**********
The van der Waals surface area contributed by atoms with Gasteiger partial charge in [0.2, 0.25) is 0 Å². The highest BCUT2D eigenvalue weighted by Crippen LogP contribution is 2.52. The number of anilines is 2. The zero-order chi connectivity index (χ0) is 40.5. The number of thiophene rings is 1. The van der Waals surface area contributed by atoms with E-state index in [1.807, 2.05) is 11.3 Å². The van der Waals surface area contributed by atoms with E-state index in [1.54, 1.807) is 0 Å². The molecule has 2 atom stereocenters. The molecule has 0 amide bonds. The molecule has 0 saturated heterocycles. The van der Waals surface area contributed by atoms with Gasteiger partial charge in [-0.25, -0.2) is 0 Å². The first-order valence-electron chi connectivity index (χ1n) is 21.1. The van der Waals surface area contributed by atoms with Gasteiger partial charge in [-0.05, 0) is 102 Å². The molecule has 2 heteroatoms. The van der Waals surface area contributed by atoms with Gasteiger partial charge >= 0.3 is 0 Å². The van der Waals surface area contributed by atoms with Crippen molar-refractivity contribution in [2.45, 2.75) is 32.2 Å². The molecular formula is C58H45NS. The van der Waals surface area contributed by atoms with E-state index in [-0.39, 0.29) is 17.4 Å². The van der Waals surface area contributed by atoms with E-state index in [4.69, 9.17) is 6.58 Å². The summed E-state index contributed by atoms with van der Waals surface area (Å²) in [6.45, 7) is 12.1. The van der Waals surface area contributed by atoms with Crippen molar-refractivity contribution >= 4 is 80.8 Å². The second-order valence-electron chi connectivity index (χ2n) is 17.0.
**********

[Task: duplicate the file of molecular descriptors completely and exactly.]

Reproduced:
The van der Waals surface area contributed by atoms with Gasteiger partial charge in [0.2, 0.25) is 0 Å². The highest BCUT2D eigenvalue weighted by Crippen LogP contribution is 2.52. The number of anilines is 2. The zero-order chi connectivity index (χ0) is 40.5. The number of thiophene rings is 1. The van der Waals surface area contributed by atoms with E-state index in [1.807, 2.05) is 11.3 Å². The van der Waals surface area contributed by atoms with E-state index in [1.54, 1.807) is 0 Å². The molecule has 2 atom stereocenters. The molecule has 0 amide bonds. The molecule has 0 saturated heterocycles. The van der Waals surface area contributed by atoms with Gasteiger partial charge in [-0.25, -0.2) is 0 Å². The first-order valence-electron chi connectivity index (χ1n) is 21.1. The van der Waals surface area contributed by atoms with Gasteiger partial charge in [-0.05, 0) is 102 Å². The molecule has 2 heteroatoms. The van der Waals surface area contributed by atoms with Gasteiger partial charge >= 0.3 is 0 Å². The van der Waals surface area contributed by atoms with Crippen molar-refractivity contribution in [2.45, 2.75) is 32.2 Å². The molecular formula is C58H45NS. The van der Waals surface area contributed by atoms with E-state index in [-0.39, 0.29) is 17.4 Å². The van der Waals surface area contributed by atoms with E-state index in [4.69, 9.17) is 6.58 Å². The summed E-state index contributed by atoms with van der Waals surface area (Å²) in [6.45, 7) is 12.1. The van der Waals surface area contributed by atoms with Crippen molar-refractivity contribution >= 4 is 80.8 Å². The second-order valence-electron chi connectivity index (χ2n) is 17.0.